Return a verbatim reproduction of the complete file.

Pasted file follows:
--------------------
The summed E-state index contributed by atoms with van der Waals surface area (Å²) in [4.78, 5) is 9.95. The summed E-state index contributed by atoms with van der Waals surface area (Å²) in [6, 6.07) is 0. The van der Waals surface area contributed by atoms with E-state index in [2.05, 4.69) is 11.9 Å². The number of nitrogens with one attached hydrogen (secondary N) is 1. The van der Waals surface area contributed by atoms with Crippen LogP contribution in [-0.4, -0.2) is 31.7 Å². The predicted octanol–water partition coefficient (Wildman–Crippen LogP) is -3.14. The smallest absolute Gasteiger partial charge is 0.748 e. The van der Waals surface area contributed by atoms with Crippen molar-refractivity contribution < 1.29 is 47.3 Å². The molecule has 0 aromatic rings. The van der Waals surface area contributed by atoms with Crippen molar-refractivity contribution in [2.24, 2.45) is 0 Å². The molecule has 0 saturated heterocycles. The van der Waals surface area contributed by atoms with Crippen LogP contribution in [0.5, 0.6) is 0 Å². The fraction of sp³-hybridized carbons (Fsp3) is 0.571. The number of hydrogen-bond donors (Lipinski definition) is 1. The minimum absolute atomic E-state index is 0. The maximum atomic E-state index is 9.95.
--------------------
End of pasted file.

The summed E-state index contributed by atoms with van der Waals surface area (Å²) in [4.78, 5) is 9.95. The summed E-state index contributed by atoms with van der Waals surface area (Å²) in [6, 6.07) is 0. The van der Waals surface area contributed by atoms with E-state index in [2.05, 4.69) is 11.9 Å². The number of nitrogens with one attached hydrogen (secondary N) is 1. The van der Waals surface area contributed by atoms with Crippen LogP contribution in [-0.4, -0.2) is 31.7 Å². The predicted octanol–water partition coefficient (Wildman–Crippen LogP) is -3.14. The smallest absolute Gasteiger partial charge is 0.748 e. The van der Waals surface area contributed by atoms with Crippen molar-refractivity contribution < 1.29 is 47.3 Å². The molecule has 0 aromatic rings. The van der Waals surface area contributed by atoms with Crippen molar-refractivity contribution in [2.24, 2.45) is 0 Å². The molecule has 0 saturated heterocycles. The van der Waals surface area contributed by atoms with Crippen LogP contribution in [0.5, 0.6) is 0 Å². The fraction of sp³-hybridized carbons (Fsp3) is 0.571. The number of hydrogen-bond donors (Lipinski definition) is 1. The minimum absolute atomic E-state index is 0. The maximum atomic E-state index is 9.95.